BY JOACHIM BAMRUD
Latin America’s real estate sector is expected to see an overall decline this year because of the growing credit crunch, but it will fare better than in past crises and is still less affected than the U.S. real estate sector, experts say.
“It is still a bit too early to tell how deep the economic slowdown will affect Latin America,” says David L. Berger, managing director for Latin America and the Caribbean for NAI Global, one of the largest real estate services providers worldwide. “I believe that we are still early in the cycle for Latin America and Caribbean; the United States and Europe lead Latin America by several months. However, overall real estate transaction volume will continue to decline and property values will decrease.”
However, others are more upbeat. That’s the case with Edward de Valle, president of AMG Worldwide, a U.S.-based marketing agency specializing in real estate developers in Latin America that target residential clients. “I think that the outlook for Latin America will be good due to the fact that these economies are much more cash-based and less dependent on credit than most countries around the world,” he says. “Additionally, real estate in this region is far more inexpensive for beachfront, jungle, and mountain living when compared to other global destinations.”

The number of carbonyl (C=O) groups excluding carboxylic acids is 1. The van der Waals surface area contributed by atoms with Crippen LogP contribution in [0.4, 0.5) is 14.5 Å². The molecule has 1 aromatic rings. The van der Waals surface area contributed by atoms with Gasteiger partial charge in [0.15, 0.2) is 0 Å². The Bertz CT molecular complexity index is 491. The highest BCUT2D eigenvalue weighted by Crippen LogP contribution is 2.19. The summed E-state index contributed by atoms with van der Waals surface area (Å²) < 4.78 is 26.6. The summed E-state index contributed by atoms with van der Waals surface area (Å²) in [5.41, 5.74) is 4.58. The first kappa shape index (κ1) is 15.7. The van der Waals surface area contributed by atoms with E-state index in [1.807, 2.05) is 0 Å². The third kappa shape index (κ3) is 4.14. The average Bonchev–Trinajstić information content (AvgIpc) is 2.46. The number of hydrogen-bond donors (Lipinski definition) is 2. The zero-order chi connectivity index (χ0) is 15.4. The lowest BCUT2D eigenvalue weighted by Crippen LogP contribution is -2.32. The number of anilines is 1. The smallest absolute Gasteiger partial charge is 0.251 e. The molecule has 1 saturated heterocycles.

Berger believes there are three types of countries -- top-tier, middle-tier and bottom-tier – which will see different effects of the credit crisis. The top-tier group consist of countries like Brazil, Chile, Panama, Mexico...
Keywords: Brazil, Caribbean, Mexico, Panama, Peru, Venezuela